I’ve run a couple of pgbenchmarks using this patch with odyssey connection pooler, with client-to-pooler ZSTD compression turned on.
pgbench --builtin tpcb-like -t 75 --jobs=32 --client=1000
CPU utilization chart of the configuration above:
CPU overhead on average was about 10%.
pgbench -i -s 1500
CPU utilization chart of the configuration above:
As you can see, there was not any noticeable difference in CPU utilization with ZSTD compression enabled or disabled.
Regarding replication, I've made a couple of fixes for this patch, you can find them in this pull request https://github.com/postgrespro/libpq_compression/pull/3
With these fixes applied, I've run some tests using this patch with streaming physical replication on some large clusters. Here is the difference of network usage on the replica with ZSTD replication compression enabled compared to the replica without replication compression:
- on pgbench -i -s 1500 there was ~23x less network usage
- on pgbench -T 300 --jobs=32 --client=640 there was ~4.5x less network usage
- on pg_restore of the ~300 GB database there was ~5x less network usage
To sum up, I think that the current version of the patch (with per-connection compression) is OK from the protocol point of view except for the compression initialization part. As discussed, we can either do initialization before the startup packet or move the compression to _pq_ parameter to avoid issues on older backends.
Regarding switchable on the fly compression, although it introduces more flexibility, seems like that it will significantly increase the implementation complexity of both the frontend and backend. To support this approach in the future, maybe we should add something like the compression mode to protocol and name the current approach as “permanent” while reserving the “switchable” compression type for future implementation?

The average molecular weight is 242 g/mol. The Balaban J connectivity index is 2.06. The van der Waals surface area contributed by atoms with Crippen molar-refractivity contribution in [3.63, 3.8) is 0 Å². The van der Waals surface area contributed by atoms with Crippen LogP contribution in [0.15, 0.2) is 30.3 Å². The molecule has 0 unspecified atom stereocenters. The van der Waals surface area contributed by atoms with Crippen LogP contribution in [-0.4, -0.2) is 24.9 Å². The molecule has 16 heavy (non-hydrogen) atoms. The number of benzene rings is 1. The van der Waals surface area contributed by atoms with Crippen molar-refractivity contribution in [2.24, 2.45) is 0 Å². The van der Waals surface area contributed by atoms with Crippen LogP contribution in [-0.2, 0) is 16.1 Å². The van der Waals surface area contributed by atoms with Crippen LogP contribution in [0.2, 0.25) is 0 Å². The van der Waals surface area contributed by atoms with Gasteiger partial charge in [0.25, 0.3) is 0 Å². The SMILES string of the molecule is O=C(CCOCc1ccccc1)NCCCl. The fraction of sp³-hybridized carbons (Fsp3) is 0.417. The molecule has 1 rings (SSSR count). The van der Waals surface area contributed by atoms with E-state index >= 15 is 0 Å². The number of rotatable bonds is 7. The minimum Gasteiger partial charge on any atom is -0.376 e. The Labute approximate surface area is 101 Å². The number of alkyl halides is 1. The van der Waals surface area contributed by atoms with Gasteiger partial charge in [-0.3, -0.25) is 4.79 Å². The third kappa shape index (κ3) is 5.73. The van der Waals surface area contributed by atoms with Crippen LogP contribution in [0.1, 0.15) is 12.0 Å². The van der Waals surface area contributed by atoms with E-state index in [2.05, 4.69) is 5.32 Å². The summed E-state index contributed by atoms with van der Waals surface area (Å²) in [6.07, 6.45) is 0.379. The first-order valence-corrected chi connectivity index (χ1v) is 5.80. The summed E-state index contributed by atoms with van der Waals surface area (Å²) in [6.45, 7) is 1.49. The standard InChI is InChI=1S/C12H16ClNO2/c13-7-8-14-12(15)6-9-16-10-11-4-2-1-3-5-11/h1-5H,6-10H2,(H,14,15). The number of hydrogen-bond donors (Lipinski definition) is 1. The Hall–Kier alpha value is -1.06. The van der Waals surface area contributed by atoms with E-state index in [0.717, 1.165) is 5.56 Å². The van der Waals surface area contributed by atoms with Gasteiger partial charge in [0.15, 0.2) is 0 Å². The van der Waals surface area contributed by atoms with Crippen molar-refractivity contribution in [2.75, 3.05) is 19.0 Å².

Daniil Zakhlystov
06.11.2020, 11:58, "Andrey Borodin" <x4mmm@yandex-team.ru>:


 6 нояб. 2020 г., в 00:22, Peter Eisentraut <peter.eisentraut@enterprisedb.com> написал(а):
 On 2020-11-02 20:50, Andres Freund wrote:
 On 2020-10-31 22:25:36 +0500, Andrey Borodin wrote:
 But the price of compression is 1 cpu for 500MB/s (zstd). With a
 20Gbps network adapters cost of recompressing all traffic is at most
 ~4 cores.
 It's not quite that simple, because presumably each connection is going
 to be handled by one core at a time in the pooler. So it's easy to slow
 down peak throughput if you also have to deal with TLS etc.
 Also, current deployments of connection poolers use rather small machine sizes. Telling users you need 4 more cores per instance now to decompress and recompress all the traffic doesn't seem very attractive. Also, it's not unheard of to have more than one layer of connection pooling. With that, this whole design sounds a bit like a heat-generation system. ;-)

User should ensure good bandwidth between pooler and DB. At least they must be within one availability zone. This makes compression between pooler and DB unnecessary.
Cross-datacenter traffic is many times more expensive.

I agree that switching between compression levels (including turning it off) seems like nice feature. But
1. Scope of its usefulness is an order of magnitude smaller than compression of the whole connection.
2. Protocol for this feature is significantly more complicated.
3. Restarted compression is much less efficient and effective.

Can we design a protocol so that this feature may be implemented in future, currently focusing on getting things compressed? Are there any drawbacks in this approach?

Best regards, Andrey Borodin.